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Published by yugwijoshi2007, 2021-04-21 07:06:22

PORTRAYING THE INDELIBLE INDIAN HISTORY

IMPORTANT HISTORICAL

EVENTS FROM

1857

TO

1947

1. indian Rebellion OF 1857

The Indian Rebellion of 1857 was a major, but ultimately unsuccessful, uprising in India in 1857–58 against the rule of
the British East India Company, which functioned as a sovereign power on behalf of the British Crown. The rebellion
began on 10 May 1857 in the form of a mutiny of sepoys of the Company's army in the garrison town of Meerut, 40 mi
(64 km) northeast of Delhi (that area is now Old Delhi). It then erupted into other mutinies and civilian rebellions chiefly
in the upper Gangetic plain and central India, though incidents of revolt also occurred farther north and east. The
rebellion posed a considerable threat to British power in that region, and was contained only with the rebels' defeat
in Gwalior on 20 June 1858. On 1 November 1858, the British granted amnesty to all rebels not involved in murder,
though they did not declare the hostilities to have formally ended until 8 July 1859. Its name is contested, and it is
variously described as the Sepoy M. utiny, the Indian Mutiny, the Great Rebellion, the Revolt of 1857, the Indian
Insurrection, and the First War of Independence.

A scene from the 1857
Indian Rebellion (Bengal
Army).

Charles Canning, Lord Dalhousie, the Governor-General
the Governor-General of of India from 1848 to 1856, who
India during the rebellion. devised the Doctrine of Lapse.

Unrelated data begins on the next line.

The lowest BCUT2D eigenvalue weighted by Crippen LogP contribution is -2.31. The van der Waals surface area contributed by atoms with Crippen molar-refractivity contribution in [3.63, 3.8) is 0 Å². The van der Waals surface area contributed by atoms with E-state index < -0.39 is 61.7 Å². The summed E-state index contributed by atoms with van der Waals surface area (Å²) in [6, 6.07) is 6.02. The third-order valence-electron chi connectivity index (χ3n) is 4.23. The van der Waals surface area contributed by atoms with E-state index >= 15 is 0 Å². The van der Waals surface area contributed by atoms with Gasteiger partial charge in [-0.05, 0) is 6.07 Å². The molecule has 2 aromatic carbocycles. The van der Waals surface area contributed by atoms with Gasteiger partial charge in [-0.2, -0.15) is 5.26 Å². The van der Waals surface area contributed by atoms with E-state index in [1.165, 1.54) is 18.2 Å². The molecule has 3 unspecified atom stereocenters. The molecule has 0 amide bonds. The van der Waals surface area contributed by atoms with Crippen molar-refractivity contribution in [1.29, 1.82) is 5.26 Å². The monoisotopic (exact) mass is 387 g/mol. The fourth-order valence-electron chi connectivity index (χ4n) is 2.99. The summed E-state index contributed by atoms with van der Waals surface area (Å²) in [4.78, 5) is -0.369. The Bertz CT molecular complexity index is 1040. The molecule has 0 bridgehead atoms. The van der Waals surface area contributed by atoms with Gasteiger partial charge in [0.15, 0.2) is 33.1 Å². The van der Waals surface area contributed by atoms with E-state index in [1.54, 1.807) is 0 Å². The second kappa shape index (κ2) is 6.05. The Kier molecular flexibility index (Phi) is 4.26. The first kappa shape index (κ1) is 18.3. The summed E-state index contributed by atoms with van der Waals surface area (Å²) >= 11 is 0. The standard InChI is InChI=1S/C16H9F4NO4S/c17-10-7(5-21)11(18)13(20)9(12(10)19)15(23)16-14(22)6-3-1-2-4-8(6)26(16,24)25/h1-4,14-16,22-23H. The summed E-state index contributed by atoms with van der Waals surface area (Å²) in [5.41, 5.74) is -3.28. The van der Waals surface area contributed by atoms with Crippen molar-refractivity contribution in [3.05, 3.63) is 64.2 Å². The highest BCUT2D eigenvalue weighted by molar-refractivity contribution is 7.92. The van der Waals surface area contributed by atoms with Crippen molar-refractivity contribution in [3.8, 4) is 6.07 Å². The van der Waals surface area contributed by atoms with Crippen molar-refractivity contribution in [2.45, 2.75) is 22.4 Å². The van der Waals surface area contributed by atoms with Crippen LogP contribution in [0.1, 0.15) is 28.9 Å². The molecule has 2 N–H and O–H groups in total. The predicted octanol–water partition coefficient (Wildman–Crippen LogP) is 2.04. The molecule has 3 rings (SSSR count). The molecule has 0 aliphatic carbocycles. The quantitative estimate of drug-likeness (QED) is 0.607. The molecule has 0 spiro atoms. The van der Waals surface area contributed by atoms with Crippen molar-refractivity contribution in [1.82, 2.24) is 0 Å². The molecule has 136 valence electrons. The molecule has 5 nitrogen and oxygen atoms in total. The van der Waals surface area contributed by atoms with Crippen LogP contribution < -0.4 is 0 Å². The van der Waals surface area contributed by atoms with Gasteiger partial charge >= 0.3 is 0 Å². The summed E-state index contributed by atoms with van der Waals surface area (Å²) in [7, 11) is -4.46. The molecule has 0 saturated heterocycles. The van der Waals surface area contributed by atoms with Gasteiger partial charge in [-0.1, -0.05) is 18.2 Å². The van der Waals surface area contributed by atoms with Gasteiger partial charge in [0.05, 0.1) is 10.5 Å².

A 1912 map showing the centres of the Lakshmibai, the Rani of Bahadur Shah Zafar, the
rebellion. Maratha-ruled Jhansi, one of last Mughal Emperor,
the principal leaders of the crowned Emperor of India,
rebellion who earlier had lost by the Indian troops, he
her kingdom as a result of the was deposed by the
Doctrine of Lapse. British, and died in exile in
Burma.

2.CHAMPARAN SATYAGRAHA -1917

The Champaran Satyagraha of 1917 was the first Satyagraha movement led by Gandhi in India and is considered a historically important revolt in the
Indian Independence Movement. It was a farmer's uprising that took place in Champaran district of Bihar, India, during the British colonial period.
The farmers were protesting against having to grow indigo with barely any payment for it.When Gandhi returned to India from South Africa in 1915,
and saw peasants in northern India oppressed by indigo planters, he tried to use the same methods that he had used in South Africa to organize
mass uprisings by people to protest against injustice.Champaran Satyagraha was the first popular satyagraha movement. The Champaran
Satyagraha gave direction to India's youth and freedom struggle, which was tottering between moderates who prescribed Indian participation within
the British colonial system, and the extremists from Bengal who advocated the use of violent methods to topple the British colonialists in India.
Under Colonial-era laws, many tenant farmers were forced to grow some indigo on a portion of their land as a condition of their tenancy. This indigo
was used to make dye. The Germans had invented a cheaper artificial dye so the demand for indigo fell. Some tenants paid more rent in return for